Wind turbines are just like solar panels - you buy 1 kW of solar capacity and you don't get 1 kW from it except on the exceptional day. The wind turbine, for off-grid power, is a second power source that compliments the other. Too many people get hung up on average wind speeds and whether or not it will generate a big return - and this is bred from grid-tie hoopla. Off-grid is TOTALLY different because standby generator power costs 70+ cents/kWh.

    Definitely - the cost of the tower and foundation (and usually wiring) is way more than the cost of the turbine.

    The real problem I have with the car alternator "turbines" is that they don't generate any significant kWh. And it's kWh that gets the work done in your house - not watts in a 25-30 mph wind gust. If you're going to put up a turbine for off-grid power you may as well put one up that will generate 20-25 kWh on a nice windy 20 mph day. Because that same turbine will generator 5-6 kWh on the 10-12 mph day, which makes it worthwhile having. Those car alternator turbines don't even make 1 kWh in a day at 10-12 mph.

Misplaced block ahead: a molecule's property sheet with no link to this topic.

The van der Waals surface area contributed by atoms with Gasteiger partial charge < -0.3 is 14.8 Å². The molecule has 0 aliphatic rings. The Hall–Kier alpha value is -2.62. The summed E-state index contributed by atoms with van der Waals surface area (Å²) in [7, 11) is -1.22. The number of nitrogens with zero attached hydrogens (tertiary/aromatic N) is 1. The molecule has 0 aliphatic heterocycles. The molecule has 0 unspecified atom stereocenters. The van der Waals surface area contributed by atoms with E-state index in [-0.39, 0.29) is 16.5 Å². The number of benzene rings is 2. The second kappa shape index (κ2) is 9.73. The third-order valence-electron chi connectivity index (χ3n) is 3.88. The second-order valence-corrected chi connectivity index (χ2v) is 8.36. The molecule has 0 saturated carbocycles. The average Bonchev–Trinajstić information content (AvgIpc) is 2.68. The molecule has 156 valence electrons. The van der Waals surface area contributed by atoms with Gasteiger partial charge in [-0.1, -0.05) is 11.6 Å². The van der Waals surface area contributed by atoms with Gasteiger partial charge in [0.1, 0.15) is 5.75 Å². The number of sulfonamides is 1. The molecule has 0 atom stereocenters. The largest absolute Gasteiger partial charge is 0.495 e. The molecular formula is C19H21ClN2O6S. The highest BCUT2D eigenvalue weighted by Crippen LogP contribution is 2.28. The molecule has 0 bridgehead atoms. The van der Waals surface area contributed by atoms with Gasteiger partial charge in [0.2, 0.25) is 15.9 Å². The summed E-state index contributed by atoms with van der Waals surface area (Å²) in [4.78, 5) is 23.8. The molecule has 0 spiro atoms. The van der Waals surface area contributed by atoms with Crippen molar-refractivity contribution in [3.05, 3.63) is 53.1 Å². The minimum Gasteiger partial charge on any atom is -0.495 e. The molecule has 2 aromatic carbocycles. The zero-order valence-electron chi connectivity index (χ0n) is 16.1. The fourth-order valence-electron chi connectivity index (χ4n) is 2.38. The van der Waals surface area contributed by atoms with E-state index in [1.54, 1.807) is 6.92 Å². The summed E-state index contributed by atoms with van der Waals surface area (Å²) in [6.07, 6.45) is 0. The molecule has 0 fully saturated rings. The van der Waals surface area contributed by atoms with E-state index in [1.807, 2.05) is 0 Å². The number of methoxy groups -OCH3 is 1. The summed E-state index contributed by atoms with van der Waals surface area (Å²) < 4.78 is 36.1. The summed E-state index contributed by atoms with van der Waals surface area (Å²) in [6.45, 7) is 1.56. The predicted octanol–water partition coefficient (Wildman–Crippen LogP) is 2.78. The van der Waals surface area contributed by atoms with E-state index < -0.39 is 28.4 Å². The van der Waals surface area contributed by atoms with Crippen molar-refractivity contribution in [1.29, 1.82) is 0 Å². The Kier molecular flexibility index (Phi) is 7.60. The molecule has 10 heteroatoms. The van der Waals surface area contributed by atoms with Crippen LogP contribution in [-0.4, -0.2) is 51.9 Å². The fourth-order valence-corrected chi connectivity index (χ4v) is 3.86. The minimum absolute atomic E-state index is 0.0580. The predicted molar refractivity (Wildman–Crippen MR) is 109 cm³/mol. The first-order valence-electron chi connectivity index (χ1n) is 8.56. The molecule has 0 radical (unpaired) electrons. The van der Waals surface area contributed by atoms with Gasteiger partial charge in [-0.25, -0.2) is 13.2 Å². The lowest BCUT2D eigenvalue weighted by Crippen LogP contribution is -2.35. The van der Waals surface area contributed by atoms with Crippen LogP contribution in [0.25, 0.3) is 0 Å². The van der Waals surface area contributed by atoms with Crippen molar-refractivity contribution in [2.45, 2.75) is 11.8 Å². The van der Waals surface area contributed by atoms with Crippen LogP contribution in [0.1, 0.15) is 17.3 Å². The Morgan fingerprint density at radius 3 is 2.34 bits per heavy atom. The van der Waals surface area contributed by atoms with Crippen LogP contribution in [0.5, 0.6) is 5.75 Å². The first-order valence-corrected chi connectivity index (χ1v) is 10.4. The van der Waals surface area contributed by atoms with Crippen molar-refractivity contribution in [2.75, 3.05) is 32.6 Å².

And the people that have them spend most of their time waiting for a 40 mph wind to blow so they can make a video on YouTube of it putting out 20 amps, or whatever. Go to YouTube and take a look sometime - there's all sort of idiots on there that have the things mounted on a piece of pipe strapped to the end of their house and they're happier than a pig wallowin' in mud if it's going around and putting out 1 amp. Well, I hate to burst the bubble, but that just don't cut it for off-grid power.
    --
    Chris